We keep hearing that raising corporate tax will stall the economy and cost jobs. The rhetoric includes efforts to plant seeds of fear that if we raise the corporate tax even the slightest bit, the corporations will flee our fine province. Something about what I was hearing just didn't sit right with me so I went on a little digging expedition and I was surprised by what I found. If you follow the various links in the blog today, you will be surprised by something along the way.
If you want to see how Alberta's corporate taxes compare to taxes in other Canadian provinces www.albertacanada.com.
Did You Know...Alberta's General Corporate Tax Rate has declined since 2000, from 15.5% to 10% in 2006. It has remained at 10% since April 1, 2006 according to the tables published by Alberta's Finance department. Alberta has the lowest corporate tax rate in Canada. Did you realize that our corporate tax was being reduced over that time period? Most Albertans probably missed it like I did because we were too busy going to school, raising kids, starting businesses, and living.
Alberta Corporate Tax Rate 2000-2015
One of the rationale for not increasing corporate tax at all is that it will hurt small businesses. But it doesn't have to hurt small businesses. We already have a mechanism in place to provide corporate tax rate relief to small businesses which means that with some creativity it is than possible to move the General Corporate Tax rate without impacting small businesses. However, this concept has been completely ignored in the PC budget and in their platform for this election.
Between various news media we have been informed or partially informed that small business makes up 80-95% of our total businesses, depending on the day and the source. Either way, that sounds like a lot of businesses and makes it seem like increasing the tax rate for the 5-20% that don't fit the small business criteria is probably not really worthwhile. I set about to try to understand what constitutes a small business in Alberta and it won't surprise you to hear that the definition differs depending on the situation.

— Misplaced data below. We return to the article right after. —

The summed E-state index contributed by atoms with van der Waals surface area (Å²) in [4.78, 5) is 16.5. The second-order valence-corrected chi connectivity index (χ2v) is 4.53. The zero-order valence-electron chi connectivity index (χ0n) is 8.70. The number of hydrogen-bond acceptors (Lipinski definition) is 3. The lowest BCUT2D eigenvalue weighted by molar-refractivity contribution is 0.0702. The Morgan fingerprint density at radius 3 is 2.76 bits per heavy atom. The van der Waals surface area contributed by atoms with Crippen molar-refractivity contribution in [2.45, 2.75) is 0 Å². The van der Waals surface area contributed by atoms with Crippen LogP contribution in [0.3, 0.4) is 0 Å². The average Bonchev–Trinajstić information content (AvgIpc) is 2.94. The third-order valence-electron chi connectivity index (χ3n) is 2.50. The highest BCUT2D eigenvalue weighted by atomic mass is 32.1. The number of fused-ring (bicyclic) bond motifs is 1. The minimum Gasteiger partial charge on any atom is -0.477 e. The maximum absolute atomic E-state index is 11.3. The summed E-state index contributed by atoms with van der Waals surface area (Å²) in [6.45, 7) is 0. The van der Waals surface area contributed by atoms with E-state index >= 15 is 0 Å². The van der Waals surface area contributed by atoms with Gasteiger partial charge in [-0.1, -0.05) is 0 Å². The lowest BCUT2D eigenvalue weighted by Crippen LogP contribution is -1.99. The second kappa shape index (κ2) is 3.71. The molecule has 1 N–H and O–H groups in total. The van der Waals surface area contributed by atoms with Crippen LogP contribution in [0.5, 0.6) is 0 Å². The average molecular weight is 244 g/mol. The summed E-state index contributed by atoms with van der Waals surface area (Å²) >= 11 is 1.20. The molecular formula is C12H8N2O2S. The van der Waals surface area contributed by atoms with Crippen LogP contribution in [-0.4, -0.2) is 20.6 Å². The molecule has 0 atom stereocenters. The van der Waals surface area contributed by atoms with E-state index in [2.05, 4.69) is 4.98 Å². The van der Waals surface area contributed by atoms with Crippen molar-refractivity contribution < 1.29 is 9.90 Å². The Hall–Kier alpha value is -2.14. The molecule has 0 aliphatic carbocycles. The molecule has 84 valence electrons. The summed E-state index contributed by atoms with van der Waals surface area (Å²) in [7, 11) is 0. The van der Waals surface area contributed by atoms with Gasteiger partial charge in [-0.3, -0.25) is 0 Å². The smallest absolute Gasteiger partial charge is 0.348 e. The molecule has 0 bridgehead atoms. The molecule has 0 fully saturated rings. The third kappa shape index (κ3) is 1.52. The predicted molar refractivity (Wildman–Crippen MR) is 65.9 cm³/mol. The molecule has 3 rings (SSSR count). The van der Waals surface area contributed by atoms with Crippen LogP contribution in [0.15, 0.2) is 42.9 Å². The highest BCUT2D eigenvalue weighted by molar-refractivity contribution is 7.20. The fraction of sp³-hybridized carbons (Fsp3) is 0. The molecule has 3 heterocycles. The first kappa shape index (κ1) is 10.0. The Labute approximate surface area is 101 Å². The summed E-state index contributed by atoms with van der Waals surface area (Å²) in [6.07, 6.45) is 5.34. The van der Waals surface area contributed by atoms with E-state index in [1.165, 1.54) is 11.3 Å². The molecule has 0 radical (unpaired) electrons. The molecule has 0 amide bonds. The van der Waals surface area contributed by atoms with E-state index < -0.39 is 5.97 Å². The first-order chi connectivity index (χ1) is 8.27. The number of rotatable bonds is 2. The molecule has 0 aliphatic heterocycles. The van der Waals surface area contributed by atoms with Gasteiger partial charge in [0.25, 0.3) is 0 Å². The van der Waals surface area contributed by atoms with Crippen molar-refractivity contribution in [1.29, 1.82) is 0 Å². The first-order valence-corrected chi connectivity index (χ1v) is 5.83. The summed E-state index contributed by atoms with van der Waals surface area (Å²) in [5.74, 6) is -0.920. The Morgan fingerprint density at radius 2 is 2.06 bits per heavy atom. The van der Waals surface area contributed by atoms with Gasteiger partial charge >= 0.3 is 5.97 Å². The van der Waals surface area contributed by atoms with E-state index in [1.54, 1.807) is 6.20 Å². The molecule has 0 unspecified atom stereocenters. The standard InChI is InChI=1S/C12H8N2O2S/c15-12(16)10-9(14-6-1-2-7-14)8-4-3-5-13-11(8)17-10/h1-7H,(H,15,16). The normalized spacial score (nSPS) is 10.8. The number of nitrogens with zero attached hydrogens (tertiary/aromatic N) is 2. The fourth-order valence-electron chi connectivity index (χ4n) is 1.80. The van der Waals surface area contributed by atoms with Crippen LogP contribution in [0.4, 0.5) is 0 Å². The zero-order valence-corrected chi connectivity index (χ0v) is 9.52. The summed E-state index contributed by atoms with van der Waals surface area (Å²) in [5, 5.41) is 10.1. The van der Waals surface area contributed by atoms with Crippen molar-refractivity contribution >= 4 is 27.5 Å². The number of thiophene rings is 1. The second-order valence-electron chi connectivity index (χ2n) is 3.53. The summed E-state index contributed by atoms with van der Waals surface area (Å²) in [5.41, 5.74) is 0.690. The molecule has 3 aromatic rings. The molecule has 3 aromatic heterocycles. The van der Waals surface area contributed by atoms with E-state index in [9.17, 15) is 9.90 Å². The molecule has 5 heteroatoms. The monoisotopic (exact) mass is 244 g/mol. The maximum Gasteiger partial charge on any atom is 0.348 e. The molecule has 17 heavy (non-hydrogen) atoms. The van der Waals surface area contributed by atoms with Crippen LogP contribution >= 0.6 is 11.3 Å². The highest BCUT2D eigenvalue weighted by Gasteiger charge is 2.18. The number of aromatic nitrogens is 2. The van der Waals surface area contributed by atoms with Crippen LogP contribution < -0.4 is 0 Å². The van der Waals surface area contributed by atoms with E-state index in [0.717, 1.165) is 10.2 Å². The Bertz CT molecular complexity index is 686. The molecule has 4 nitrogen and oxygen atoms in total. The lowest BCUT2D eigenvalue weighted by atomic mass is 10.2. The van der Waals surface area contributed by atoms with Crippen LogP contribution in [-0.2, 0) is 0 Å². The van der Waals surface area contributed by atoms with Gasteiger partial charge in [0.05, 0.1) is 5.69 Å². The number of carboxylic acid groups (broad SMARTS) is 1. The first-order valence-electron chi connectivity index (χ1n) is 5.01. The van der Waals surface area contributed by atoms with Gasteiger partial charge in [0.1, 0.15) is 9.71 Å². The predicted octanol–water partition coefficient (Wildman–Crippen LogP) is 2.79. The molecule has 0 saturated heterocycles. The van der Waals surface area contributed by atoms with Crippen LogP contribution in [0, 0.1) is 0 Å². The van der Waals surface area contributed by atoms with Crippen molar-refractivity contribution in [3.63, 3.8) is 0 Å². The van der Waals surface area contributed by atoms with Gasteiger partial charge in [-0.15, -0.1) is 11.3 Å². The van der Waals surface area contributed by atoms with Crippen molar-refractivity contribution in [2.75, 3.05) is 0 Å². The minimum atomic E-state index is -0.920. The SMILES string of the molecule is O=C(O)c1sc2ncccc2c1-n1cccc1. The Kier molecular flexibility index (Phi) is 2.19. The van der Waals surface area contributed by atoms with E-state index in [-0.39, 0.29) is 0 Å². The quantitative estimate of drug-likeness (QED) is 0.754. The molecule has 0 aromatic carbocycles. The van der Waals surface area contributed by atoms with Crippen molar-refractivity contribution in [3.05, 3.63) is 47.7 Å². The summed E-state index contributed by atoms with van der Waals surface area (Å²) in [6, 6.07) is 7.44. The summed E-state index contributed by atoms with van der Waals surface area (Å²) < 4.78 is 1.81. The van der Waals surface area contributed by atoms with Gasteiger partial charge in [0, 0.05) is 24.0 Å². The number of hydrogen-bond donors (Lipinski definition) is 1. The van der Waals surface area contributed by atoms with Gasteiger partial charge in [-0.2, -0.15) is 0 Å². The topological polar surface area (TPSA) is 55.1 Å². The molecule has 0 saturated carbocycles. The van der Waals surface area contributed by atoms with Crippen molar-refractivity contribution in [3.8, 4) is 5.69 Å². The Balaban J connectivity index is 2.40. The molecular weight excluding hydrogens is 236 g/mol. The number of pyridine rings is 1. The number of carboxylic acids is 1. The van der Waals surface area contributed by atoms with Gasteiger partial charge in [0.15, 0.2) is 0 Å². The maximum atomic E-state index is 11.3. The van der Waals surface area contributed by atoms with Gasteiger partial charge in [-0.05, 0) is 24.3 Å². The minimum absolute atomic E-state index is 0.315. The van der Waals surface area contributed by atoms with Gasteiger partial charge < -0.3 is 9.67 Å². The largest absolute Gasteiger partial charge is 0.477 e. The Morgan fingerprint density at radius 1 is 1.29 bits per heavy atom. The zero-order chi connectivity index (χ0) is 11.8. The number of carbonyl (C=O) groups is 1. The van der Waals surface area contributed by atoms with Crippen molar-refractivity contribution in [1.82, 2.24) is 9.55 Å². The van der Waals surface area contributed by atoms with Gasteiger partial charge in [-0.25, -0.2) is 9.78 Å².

When the government is dealing with tax rates, they talk dollars but when they write a report on small business impact in Alberta they use the number of employees in a business as the criteria. In a 2014 Small Business Profile the government attributes 25% of Alberta's Gross Domestic Product (GDP) to small businesses with 1-49 employees. That means that the remaining 75% of GDP was contributed by medium to large businesses; the ones that have had their corporate tax rate decreased by 5.5% over the last fifteen years.
Did You Know...
Did you know that Alberta has the most publicly owned, Canadian companies per million people of any province in Canada? Alberta had 52 firms fitting that criteria, that generated $1B or more in annual revenue in 2012. If you like pictures with facts, go to Canada's Billion $ Firms and check it out. Go all the way to the bottom and you will see that Alberta has more of those firms per million people than the USA. Ask yourself, if that's just the publicly owned, Canadian companies in Alberta - how many more are there that are privately held and/or not Canadian? Is your head spinning yet?
We have two more head spinning weeks to ask questions and challenge each other to think clearly before voting. This is not an election to take lightly, we need to come to it prepared and we need to make our voices heard. And if you want to do a little more digging around, you can compare Canada's corporate tax rate to other countries around the world. You will find more surprises there. Check out Canada's position compared to the USA KPMG Global Corporate Tax Rate Comparison.